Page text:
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Editorial
These 3 Resume Mistakes Are Too Common — And Costly
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Jill Ferguson
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In 2011, Google received a record 75,000 resumes in one week. That’s a lot for human resources and hiring managers to sift through — and a whole lot of competition for applicants.

A first culling rids the pile of resumes from potential candidates who do not meet minimum qualifications, which are quickly discarded or set aside, as are ones that try to stand out in tacky ways. (I once received a resume on fluorescent lime-green craft paper — all flash, little substance.) After that, managers look for other reasons to reduce the resume stack further by getting rid of resumes based on content.

Some applicants, when cutting their resumes down to add the latest and greatest achievements and still make the info fit on a page or two, make some of the content less intelligible. Others list tasks they’ve accomplished, but they neglect to attach specific results to those activities. Still others include information that may be proprietary or confidential — a big red flag to a potential employer.

To find other common issues that employers wish applicants would triple check on their resumes and cover letters, FairyGodboss checked in with four hiring managers around the country. Here’s what they had to say:

1. There’s no excuse for typos.

Mitchell Huber, Director of Sales of Benco Dental, had one (very emphatic) answer — spelling. “Just read the damn thing,” he said, adding that some mistakes he’s seen are ridiculous, such as one resume that spelled the applicant’s alleged alma mater incorrectly.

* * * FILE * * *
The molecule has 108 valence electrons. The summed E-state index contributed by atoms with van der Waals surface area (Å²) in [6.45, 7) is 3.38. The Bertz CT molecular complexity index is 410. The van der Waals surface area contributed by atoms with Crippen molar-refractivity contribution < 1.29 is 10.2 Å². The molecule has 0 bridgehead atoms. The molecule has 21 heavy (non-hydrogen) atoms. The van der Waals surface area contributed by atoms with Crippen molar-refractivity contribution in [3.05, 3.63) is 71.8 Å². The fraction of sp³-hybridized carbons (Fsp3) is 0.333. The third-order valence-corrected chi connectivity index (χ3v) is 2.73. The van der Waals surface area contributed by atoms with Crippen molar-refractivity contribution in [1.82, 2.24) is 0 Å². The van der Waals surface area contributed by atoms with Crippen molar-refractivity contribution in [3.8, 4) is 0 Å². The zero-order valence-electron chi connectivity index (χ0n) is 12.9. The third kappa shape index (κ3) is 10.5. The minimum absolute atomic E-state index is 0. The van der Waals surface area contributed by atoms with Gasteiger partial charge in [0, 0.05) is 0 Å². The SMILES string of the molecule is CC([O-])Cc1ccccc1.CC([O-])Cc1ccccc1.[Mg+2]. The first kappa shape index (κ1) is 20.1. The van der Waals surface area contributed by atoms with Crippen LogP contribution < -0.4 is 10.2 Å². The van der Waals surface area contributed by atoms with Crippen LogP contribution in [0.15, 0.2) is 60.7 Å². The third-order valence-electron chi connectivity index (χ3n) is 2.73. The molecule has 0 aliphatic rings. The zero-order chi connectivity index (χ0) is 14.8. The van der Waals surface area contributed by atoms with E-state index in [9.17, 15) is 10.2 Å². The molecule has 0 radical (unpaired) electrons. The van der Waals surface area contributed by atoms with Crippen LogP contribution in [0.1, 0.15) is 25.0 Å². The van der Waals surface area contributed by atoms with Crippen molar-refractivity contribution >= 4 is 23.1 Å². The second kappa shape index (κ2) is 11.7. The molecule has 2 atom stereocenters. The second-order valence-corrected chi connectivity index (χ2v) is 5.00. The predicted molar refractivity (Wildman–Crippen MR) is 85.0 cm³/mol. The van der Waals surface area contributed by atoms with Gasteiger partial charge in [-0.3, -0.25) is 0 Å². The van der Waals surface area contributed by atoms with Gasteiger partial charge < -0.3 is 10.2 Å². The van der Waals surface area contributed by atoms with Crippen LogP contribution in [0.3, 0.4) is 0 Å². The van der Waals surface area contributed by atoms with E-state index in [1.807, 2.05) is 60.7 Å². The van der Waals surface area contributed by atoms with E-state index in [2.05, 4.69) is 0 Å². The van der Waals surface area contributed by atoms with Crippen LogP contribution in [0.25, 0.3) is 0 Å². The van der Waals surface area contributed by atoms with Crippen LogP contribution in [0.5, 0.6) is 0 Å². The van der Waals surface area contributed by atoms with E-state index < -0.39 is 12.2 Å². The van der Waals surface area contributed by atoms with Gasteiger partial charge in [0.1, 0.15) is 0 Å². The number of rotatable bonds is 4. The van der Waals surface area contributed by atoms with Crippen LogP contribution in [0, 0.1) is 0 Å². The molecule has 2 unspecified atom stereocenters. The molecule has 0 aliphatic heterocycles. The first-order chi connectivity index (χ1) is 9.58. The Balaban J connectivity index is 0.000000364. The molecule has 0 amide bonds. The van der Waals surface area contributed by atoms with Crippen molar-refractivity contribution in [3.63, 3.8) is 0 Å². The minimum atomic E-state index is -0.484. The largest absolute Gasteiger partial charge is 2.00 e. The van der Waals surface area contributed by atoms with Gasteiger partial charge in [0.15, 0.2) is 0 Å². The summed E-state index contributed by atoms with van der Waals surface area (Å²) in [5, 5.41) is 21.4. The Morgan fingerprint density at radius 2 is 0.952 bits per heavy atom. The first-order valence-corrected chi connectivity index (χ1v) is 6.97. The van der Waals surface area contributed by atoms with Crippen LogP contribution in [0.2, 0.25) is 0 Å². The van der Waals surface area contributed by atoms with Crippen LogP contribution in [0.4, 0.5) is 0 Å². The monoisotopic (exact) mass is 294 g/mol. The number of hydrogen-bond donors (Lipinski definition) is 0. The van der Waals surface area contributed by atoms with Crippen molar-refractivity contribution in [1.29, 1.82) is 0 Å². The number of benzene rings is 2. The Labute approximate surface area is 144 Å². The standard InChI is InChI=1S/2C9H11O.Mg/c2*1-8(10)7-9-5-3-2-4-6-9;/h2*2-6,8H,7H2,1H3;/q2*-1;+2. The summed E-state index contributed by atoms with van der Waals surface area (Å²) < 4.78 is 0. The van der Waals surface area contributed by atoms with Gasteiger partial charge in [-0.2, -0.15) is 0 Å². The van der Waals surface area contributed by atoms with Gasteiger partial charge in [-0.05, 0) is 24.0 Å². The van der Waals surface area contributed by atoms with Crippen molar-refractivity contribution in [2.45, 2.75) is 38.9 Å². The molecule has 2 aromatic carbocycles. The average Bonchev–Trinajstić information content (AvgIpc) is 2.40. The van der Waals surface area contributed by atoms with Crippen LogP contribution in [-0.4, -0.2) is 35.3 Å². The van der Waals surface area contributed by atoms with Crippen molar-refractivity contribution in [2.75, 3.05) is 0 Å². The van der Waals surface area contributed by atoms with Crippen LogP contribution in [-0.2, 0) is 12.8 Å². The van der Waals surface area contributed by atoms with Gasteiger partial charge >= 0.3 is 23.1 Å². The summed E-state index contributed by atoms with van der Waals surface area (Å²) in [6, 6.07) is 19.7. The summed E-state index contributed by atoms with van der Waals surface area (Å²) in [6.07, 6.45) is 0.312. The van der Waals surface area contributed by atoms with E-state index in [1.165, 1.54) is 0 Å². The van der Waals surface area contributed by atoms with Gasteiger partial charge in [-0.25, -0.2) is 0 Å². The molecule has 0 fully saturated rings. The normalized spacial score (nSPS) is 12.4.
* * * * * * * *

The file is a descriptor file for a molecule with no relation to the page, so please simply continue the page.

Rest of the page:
Spelling errors can occur for many reasons: you may legitimately not know how to spell a word, spelled it wrong by careless mistake, or your computer or phone may have “autocorrected.” Proofreading for spelling is best handled by your friends, colleagues, or by a professional editor. That’s because plenty of studies, like this famous one by Cambridge University, have shown that our brains “autocorrect” words we’ve misspelled, making it more difficult for us to see our own mistakes.

2. Be specific.

Danielle Brooks, President of Lake Washington Wellness Center, said she’s tired of seeing resumes and cover letters that are not geared towards the job. Don’t simply use one stock resume for every job application — curtail your experience to highlight whatever is most relevant to the job to which you’re applying.

Todd Tzeng, President and CEO of Falcon Fulfillment and a serial entrepreneur, seconded hating when the qualifications on a resume don’t seem to match the position. The takeaway? Don’t be generic!

3. Make sure your links are current.

Kristen Gill, Founder and Owner of Kristen Gill Media, said, “I’d say the one thing that I can’t stress enough is for job seekers to double-check the links they send in their resumes and samples. I can’t tell you the number of times I’ve clicked on old, out of date or non-existing content.”

Gill added that if you’re including a portfolio, it’s best to keep it up-to-date because throwing things together at the last minute is “when errors can occur.” She also recommends keeping your LinkedIn presence current.  

Reading through your resume once, twice, and a third time for the charm — and having a friend or two do it, too — will help you have more confidence that your application materials are free from these common but very costly mistakes.

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Former professor Jill L. Ferguson is an award-winning author of seven books, including co-author of Raise Rules for Women: How to Make More Money at Work, and thousands of published articles. She is also an artist, business and higher education consultant, entrepreneur and founder of Women's Wellness Weekends.

 

 

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